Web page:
- Hot flashes, low libido, pain while menstruating and changes in appetite
Along with causing physical symptoms to your body, PMDD can also affect your mental and emotional health. The mental symptoms of PMDD include:
- Irritability, anger or agitation
- Feeling a lack of control or ambition
- Difficulty concentrating, confusion or forgetfulness
- Depression and anxiety
- Poor self-image
If you are experiencing 5 or more of any of the physical or emotional symptoms of PMDD discussed here, it is important that you visit your doctor in order to talk about a potential diagnosis. If possible, it would also be very useful to track your menstrual cycle and note down all of the symptoms that you experience and when.
There are treatments that are available to manage PMDD, both natural and medical. By speaking to your doctor and having a diagnosis, it can be easier to find the resources that you need to manage the condition effectively.
How to Know if You Have PMDD: Timing
Due to the symptoms of PMDD, it can be difficult to distinguish it from other conditions, such as PMS or other mental conditions like depression. One way that it is possible to distinguish it from other disorders, although not PMS, is timing.
As mentioned, the symptoms of PMDD normally arise around 1-2 weeks before the onset of your period. The phase of the menstrual cycle that you are in before you actually start your period is called the luteal phase and this is when you will, if you do, experience the symptoms of PMS and PMDD.
During the luteal phase of your menstrual cycle, your hormones, particularly the sex hormones estrogen and progesterone, are changing frequently. This puts your body through having to adjust to these changes. The hormones are rapidly fluctuating because, by this stage, the corpus luteum has formed. The corpus luteum is a structure that releases hormones and is very important for conception and pregnancies to be sustained.
The hormones that are released by the corpus luteum, progesterone and estrogen, maintain the thickness of the lining of the uterus so that it is ready for the implantation of a fertilised egg. If you do not get pregnant, the corpus luteum will shrink and be reabsorbed back into the body. As the corpus luteum is no longer releasing hormones, levels of progesterone and estrogen drop, which leads to your period.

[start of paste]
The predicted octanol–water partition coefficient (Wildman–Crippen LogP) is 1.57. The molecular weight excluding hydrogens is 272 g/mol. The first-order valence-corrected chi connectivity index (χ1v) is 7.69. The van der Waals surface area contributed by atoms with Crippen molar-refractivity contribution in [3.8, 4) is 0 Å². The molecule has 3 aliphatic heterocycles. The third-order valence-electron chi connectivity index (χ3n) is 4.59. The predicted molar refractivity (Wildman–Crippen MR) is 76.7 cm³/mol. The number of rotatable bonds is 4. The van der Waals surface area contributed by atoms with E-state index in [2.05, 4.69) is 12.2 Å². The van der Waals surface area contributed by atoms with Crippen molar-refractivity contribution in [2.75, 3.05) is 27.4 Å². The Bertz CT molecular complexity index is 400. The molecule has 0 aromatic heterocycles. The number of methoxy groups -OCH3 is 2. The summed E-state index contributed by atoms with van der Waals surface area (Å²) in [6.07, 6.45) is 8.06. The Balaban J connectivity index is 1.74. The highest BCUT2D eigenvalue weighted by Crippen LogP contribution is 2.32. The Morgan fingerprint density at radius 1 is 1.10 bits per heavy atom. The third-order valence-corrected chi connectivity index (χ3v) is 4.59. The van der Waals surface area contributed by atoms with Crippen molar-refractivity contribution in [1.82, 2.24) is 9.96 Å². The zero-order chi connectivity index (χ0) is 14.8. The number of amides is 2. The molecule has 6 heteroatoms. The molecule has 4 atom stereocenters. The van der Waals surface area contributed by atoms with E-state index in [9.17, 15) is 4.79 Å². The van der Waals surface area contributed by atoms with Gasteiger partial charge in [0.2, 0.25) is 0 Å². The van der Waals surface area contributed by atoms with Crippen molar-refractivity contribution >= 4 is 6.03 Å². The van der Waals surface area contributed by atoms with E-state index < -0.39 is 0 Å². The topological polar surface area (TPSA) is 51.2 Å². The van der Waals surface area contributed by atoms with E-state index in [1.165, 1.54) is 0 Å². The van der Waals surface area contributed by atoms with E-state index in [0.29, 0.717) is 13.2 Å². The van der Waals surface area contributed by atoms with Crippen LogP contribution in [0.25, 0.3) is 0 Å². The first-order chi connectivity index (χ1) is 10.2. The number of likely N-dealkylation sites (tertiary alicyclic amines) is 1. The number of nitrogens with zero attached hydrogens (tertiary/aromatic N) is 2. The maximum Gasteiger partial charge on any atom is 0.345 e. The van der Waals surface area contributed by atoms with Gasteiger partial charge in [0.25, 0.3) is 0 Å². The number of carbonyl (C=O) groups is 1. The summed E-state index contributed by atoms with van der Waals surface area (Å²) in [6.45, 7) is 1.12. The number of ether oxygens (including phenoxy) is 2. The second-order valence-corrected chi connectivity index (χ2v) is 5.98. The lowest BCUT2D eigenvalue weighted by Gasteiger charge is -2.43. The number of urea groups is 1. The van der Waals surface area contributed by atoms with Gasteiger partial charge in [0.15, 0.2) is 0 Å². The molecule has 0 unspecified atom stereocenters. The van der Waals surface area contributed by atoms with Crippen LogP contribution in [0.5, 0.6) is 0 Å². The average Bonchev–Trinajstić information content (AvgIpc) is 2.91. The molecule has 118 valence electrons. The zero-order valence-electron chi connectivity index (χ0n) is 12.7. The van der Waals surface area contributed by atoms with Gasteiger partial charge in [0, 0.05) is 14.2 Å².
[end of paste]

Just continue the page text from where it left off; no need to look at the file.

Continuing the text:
If you are experiencing symptoms like the ones associated with PMDD, you can distinguish these from other disorders like depression if your symptoms arise during the luteal phase of your menstrual cycle and then lessen once this phase is over.
More about Menstrual Cycle, PMS and PMDD:
- Natural and Medical Treatments for PMDD
- How your menstrual cycle can affect your mood
- How to support your body throughout your menstrual cycle
- What your menstrual cycle can tell you about your health
- What are the Stages of the Menstrual Cycle?
- PMS: causes, symptoms and treatments
- PMS and the Stages of the Menstrual Cycle
- What is PMS?
- How your menstrual cycle impacts your immune health
- Natural tips to get your period back
- Have you stopped getting your periods recently? This might be why
- Calcium supplements to stabilize your PMS mood swings
- Ovulation pain: What it is and when to be concerned
- Natural ways to reduce PMS symptoms
- PMS vs. PMDD: The critical difference
- Turmeric as a Treatment for PMS
- Signs and Symptoms of PMS
- Using your menstrual Cycle as your Fitness Guide – Africa Rubio Pastor
- PMS – Tips and Natural Remedies to Keep a Healthy Menstrual Cycle
- Hamilton College 2002 – 2006 (B.A., Chemistry Major and Psychology Major)
- Cornell University 2006 – 2008 (M.S., Food Science)
- Cornell University 2009 – 2012 (Ph.D., Food Science)
Anne is an Angel investor & advisor. She is the author of “The Juicy Bite”, a successful CPG and Tech newsletter. Venture technology and startup scout, with over seven years of global CPG experience. Her background in holistic product design, sustainability, trends & technology identification, and consumer insights enables her to identify white space opportunities and areas for investment. With a Ph.D. in Food Science she brings great expertise and value to the Hormone University community.
“Anne is a real up-and-coming talent with world class training in the chemical senses, demonstrating in her burgeoning career an ability to translate fundamental scientific phenomena into pragmatic commercial relevance with impeccable collegiality to boot.”